Enhanced Delivery of Neuroactive Drugs via Nasal Delivery with a Self-Healing Supramolecular Gel

Julie Tzu Wen Wang, Ana C. Rodrigo, Anna K. Patterson, Kirsten Hawkins, Mazen M.S. Aly, Jia Sun, Khuloud T. Al Jamal*, David K. Smith

*Corresponding author for this work

Research output: Contribution to journalArticlepeer-review

40 Citations (Scopus)


This paper reports the use of a self-assembling hydrogel as a delivery vehicle for the Parkinson's disease drug l-DOPA. Based on a two-component combination of an l-glutamine amide derivative and benzaldehyde, this gel has very soft rheological properties and self-healing characteristics. It is demonstrated that the gel can be formulated to encapsulate l-DOPA. These drug-loaded gels are characterized, and rapid release of the drug is obtained from the gel network. This drug-loaded hydrogel has appropriate rheological characteristics to be amenable for injection. This system is therefore tested as a vehicle for nasal delivery of neurologically-active drugs—a drug delivery strategy that can potentially avoid first pass liver metabolism and bypass the blood–brain barrier, hence enhancing brain uptake. In vitro tests indicate that the gel has biocompatibility with respect to nasal epithelial cells. Furthermore, animal studies demonstrate that the nasal delivery of a gel loaded with 3H-labeled l-DOPA out-performed a simple intranasal l-DOPA solution. This is attributed to longer residence times of the gel in the nasal cavity resulting in increased blood and brain concentrations. It is demonstrated that the likely routes of brain penetration of intranasally-delivered l-DOPA gel involve the trigeminal and olfactory nerves connecting to other brain regions.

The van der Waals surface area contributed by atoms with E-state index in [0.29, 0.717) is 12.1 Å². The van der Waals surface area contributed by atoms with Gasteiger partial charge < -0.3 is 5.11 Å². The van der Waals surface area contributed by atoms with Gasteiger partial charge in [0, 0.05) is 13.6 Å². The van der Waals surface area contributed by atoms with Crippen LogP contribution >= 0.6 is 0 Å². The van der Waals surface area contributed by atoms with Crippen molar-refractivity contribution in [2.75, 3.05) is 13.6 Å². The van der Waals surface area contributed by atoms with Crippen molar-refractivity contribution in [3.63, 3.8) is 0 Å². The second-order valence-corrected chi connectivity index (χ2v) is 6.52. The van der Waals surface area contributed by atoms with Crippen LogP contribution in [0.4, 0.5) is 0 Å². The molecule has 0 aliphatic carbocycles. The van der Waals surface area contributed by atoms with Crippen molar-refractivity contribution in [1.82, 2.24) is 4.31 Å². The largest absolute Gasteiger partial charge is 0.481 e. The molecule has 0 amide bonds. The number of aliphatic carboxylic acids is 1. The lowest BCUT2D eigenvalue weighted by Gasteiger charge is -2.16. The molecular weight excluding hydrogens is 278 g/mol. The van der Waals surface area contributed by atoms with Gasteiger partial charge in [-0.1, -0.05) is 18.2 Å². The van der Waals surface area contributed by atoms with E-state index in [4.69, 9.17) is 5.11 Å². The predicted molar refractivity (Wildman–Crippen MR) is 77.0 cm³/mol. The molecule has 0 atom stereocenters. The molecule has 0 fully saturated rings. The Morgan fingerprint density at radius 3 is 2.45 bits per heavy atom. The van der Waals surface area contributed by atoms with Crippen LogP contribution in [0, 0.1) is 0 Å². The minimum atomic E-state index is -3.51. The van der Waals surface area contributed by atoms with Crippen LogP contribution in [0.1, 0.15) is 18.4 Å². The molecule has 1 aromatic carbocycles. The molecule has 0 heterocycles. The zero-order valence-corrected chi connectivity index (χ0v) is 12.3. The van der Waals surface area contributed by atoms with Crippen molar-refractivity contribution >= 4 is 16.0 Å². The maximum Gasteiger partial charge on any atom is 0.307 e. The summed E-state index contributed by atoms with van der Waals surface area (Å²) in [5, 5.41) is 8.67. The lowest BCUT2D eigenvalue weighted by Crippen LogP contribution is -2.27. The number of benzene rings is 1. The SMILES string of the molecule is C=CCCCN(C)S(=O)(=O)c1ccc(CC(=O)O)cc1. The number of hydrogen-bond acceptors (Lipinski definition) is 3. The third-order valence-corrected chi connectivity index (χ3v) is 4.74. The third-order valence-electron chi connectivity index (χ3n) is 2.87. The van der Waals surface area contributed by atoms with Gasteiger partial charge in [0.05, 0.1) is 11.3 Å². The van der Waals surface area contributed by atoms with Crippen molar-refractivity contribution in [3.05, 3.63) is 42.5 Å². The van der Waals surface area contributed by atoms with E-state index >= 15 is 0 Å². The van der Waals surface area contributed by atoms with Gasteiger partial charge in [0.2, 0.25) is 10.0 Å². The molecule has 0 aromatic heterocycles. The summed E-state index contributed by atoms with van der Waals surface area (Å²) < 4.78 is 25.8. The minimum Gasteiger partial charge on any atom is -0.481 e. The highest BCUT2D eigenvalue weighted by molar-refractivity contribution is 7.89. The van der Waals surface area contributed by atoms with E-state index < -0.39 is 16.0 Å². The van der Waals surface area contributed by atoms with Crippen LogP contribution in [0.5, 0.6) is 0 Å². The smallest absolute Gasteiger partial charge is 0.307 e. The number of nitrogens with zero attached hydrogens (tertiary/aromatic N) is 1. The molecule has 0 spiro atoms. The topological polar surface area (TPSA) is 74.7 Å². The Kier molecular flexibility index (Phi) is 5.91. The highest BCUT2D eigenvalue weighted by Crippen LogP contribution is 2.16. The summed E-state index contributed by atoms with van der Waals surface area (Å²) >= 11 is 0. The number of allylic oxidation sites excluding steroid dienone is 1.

Original languageEnglish
Article number2101058
JournalAdvanced Science
Issue number14
Publication statusPublished - 21 Jul 2021


  • drug delivery
  • hydrogel
  • neuroactive drugs, supramolecular gel


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